Hodges BD, Ginsburg S, Cruess R, Cruess S, Delport R, Hafferty F, et al. Assessment of professionalism: recommendations from the Ottawa 2010 conference. Med Teach. 2011;33(5):354–63.
van der Vleuten CP, Schuwirth LW, Scheele F, Driessen EW, Hodges B. The assessment of professional competence: building blocks for theory development. Best Pract Res Clin Obstet Gynaecol. 2010;24(6):703–19.
Rothman AI, Blackmore D, Dauphinee WD, et al. The use of global ratings in OSCE station scores. Adv Health Sci Educ Theory Pract. 1997;1:215–9.
Hodges B, Regehr G, Mcnaughton N, Tiberius R, Hanson M. Checklists do not capture increasing levels of expertise. Acad Med. 1999;74:1129–34.
Pinsky LE, Wipf JE. A picture is worth a thousand words: practical use of videotape in teaching. J Gen Intern Med. 2000;15:805–10.
Nilsen S, Baerheim A. Feedback on video recorded consultations in medical teaching: why students loathe and love it – a focus group based qualitative study. BMC Med Educ. 2005;5:28.
Hulsman RL, van der Vloodt J. Self-evaluation and peer-feedback of medical students’ communication skills using a web-based video annotation system. Exploring content and specificity. Patient Educ Couns. 2015;98(3):356–63.
Norcini JJ. Peer assessment of competence. Med Educ. 2003 Jun;37(6):539–43.
Topping KJ. The effectiveness of peer tutoring in further and higher education: a typology and review of the literature. High Educ. 1996;32:321–45.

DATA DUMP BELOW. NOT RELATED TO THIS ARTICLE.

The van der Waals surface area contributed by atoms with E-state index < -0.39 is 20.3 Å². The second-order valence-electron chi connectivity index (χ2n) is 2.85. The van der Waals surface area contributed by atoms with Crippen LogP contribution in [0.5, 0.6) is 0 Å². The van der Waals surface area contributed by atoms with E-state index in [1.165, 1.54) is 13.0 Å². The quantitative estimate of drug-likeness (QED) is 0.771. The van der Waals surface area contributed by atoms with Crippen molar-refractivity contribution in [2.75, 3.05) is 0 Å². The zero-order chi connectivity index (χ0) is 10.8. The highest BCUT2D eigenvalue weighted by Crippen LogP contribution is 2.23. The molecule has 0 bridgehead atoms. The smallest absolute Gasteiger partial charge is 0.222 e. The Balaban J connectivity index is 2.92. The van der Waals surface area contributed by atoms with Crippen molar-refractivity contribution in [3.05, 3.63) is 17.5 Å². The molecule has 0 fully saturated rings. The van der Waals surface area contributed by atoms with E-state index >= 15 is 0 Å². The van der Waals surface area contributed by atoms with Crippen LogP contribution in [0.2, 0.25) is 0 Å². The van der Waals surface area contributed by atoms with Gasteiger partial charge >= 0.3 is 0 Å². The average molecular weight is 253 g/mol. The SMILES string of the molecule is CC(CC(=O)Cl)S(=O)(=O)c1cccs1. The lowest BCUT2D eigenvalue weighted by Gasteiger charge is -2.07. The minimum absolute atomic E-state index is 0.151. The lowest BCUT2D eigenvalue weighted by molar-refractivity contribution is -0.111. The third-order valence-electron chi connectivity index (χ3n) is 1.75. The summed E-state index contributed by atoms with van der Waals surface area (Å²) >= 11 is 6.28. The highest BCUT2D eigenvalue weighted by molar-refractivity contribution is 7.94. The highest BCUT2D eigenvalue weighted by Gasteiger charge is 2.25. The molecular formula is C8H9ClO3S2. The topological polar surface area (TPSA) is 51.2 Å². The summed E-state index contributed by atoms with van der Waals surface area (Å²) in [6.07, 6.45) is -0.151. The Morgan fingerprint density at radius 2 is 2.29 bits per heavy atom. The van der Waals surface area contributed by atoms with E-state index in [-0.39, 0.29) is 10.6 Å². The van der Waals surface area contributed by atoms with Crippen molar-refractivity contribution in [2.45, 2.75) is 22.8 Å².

Telio S, Ajjawi R, Regehr G. The “educational alliance” as a framework for reconceptualizing feedback in medical education. Acad Med. 2015;90(5):609–14.
Driessen EW, van Tartwijk J, Govaerts M, Teunissen P, van der Vleuten CP. The use of programmatic assessment in the clinical workplace: a Maastricht case report. Med Teach. 2012;34:226–31.
van der Vleuten CPM, Schuwirth LWT, Driessen EW, Govaerts MJB. Twelve tips for programmatic assessment. Med Teach. 2014;37(7):641–6.
Moonen-Van Loon JM, Overeem K, Govaerts MJ, Verhoeven BH, van der Vleuten CP, Driessen EW. The reliability of multisource feedback in competency-based assessment programs: the effects of multiple occasions and assessor groups. Acad Med. 2015;90(8):1093–9.
Ten Cate O, Sargeant J. Multisource feedback for residents: how high must the stakes be? J Grad Med Educ. 2011;3(4):453–5.
Donnon T, Al Ansari A, Al Alawi S, Violato C. The reliability, validity, and feasibility of multisource feedback physician assessment: a systematic review. Acad Med. 2014;89(3):511–6.
Goldie J. Assessment of professionalism: a consolidation of current thinking. Med Teach. 2013;35(2):952–6.
Ethics approval and consent to participate
The study was approved by the Ethics Committee of the City of Curitiba (CAAE: 340214147.0000.0101), and the Ethics Committee of the São Paulo University (CAAE 5927167.0000.0065). A written consent for participation was obtained from all medical residents and patients involved in the study. The residents’ participation was voluntary.
Consent for publication
A written consent for publication was obtained from all medical residents and patients involved in the study.
The authors declare that they have no competing interests.
Springer Nature remains neutral with regard to jurisdictional claims in published maps and institutional affiliations.
About this article
Cite this article
Dohms, M.C., Collares, C.F. & Tibério, I.C. Video-based feedback using real consultations for a formative assessment in communication skills. BMC Med Educ 20, 57 (2020). https://doi.org/10.1186/s12909-020-1955-6
- Communication skills
- Physician/patient relationship
- Primary care education
- Postgraduate training